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Pittsburgh announces investment in equitable street tree strategy

Based on census records and inventory data, visualisations show low-income and Black communities disproportionately have fewer city street trees and so see less of the benefits of trees.

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The investment will be used to make the city's approach to street trees more equitable
The investment will be used to make the city's approach to street trees more equitable

The mayor of Pittsburgh, William Peduto, and the City of Pittsburgh Shade Tree Commission, have announced an Equitable Street Tree Investment Strategy to promote maintenance in low-income neighbourhoods with low tree canopy cover as part of the mayor’s vision to plant 100,000 trees over the next decade.


The City currently uses data to inform focused street tree investment but is seeking to improve this process by adding an equity lens. Benefits of trees include improved air quality, reduced stormwater run-off, reduced heat island effect, energy savings, increased sense of community, and biodiversity.

 

Benefit equity


According to census records and street tree inventory data funded by the Shade Tree Commission, visualisations by the Create Lab at Carnegie Mellon University show low-income and Black communities disproportionately have fewer city street trees and so see less of the benefits of trees. The Equitable Street Tree Investment Strategy will help to ensure the benefits of street trees are distributed equitably.


The strategy seeks to identify 10 low-income and low-canopy neighbourhoods annually for “focused, proactive, and cyclical” tree maintenance schedules, tree plantings, and urban forest education in those neighbourhoods to improve the quality of life for current and future residents. Improved maintenance will include pruning, sidewalk repair, and stump removal and will be complemented by communication plans customised for each neighbourhood.


“The members of the Shade Tree Commission are pleased to be able to help find more dollars to build on the maintenance work our Department of Public Works Forestry Division does every day. Growing this capacity will allow for the benefits of trees, including improving air quality, to equitably reach more Pittsburgh neighbours,” said Kristen Spirl, Shade Tree Commission chair and Chatham University Arboretum ground manager.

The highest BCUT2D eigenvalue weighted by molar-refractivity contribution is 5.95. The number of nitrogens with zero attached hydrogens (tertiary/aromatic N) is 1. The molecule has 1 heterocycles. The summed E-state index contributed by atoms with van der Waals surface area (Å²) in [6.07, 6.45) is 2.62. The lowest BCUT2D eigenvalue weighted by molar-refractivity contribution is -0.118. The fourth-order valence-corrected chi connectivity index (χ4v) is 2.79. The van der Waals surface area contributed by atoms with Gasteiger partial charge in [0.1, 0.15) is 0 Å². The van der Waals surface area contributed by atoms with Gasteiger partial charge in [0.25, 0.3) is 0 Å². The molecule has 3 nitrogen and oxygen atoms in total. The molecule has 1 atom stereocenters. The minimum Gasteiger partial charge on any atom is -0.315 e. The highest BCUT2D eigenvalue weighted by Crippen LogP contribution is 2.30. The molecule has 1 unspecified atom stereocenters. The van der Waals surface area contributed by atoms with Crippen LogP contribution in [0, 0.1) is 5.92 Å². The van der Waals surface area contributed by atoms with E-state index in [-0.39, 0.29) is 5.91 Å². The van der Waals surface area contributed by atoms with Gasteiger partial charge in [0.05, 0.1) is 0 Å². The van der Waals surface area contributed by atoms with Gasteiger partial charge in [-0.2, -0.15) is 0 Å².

The strategy outlines four phases to identify and address areas of need:


Phase 1: analyse city-wide data to identify neighbourhoods needing investment and community partners to help with planting and maintenance needs.
Phase 2: approve Shade Tree Commission investments in 10 neighbourhoods that define measures to incrementally improve visible maintenance, capacity, tree planting, education, and employment opportunities.
Phase 3: evaluate tree canopy increases in selected neighbourhoods.
Phase 4: identify the next 10 neighbourhoods for investment to repeat the process and evaluation.


“The Forestry Division already uses inventory and mapping data to inform where we focus maintenance of our urban forest, and the city collaborates with many partners to stretch what we are able to do,” said city forester Lisa Ceoffe.

“The Equitable Street Tree Investment Strategy acknowledges the community’s concerns and seeks to build trust by customising communications and neighbourhood invitations to participate”

“The Equitable Street Tree Investment Strategy will take that work further and be able to build even better trust for Pittsburghers to request street trees in the first place.”


The Equitable Street Tree Investment Strategy was developed under the leadership of the Office of Mayor Peduto, the Shade Tree Commission, and the UrbanKind Institute in partnership with Tree Pittsburgh, Department of Public Works Forestry Division, Department of City Planning Sustainability and Resilience Division, Western Pennsylvania Conservancy, and the Chatham University Arboretum.


“We often hear the reluctance and weariness of residents to celebrate new tree plantings because they see damage to sidewalks and properties from earlier initiatives and are often responsible for care and maintenance that they are unprepared to provide,” added Jamil Bey, member of the Shade Tree Commission since 2015 and president of the UrbanKind Institute.

 

“The Equitable Street Tree Investment Strategy acknowledges the community’s concerns and seeks to build trust by customising communications and neighbourhood invitations to participate. It will help the City be more effective with caring for trees in neighbourhoods that have not seen much investment. As a member of the Shade Tree Commission, I am pleased to be part of contributing to this strategy for centering community voices in the pursuit of equity in city operations and duties.”

 

The strategy will be managed jointly by the commission and the City, who will work together to identify funding opportunities. Mayor Peduto and the Shade Tree Commission plan to announce the first phase of 10 neighbourhoods by Arbor Day on 30 April.


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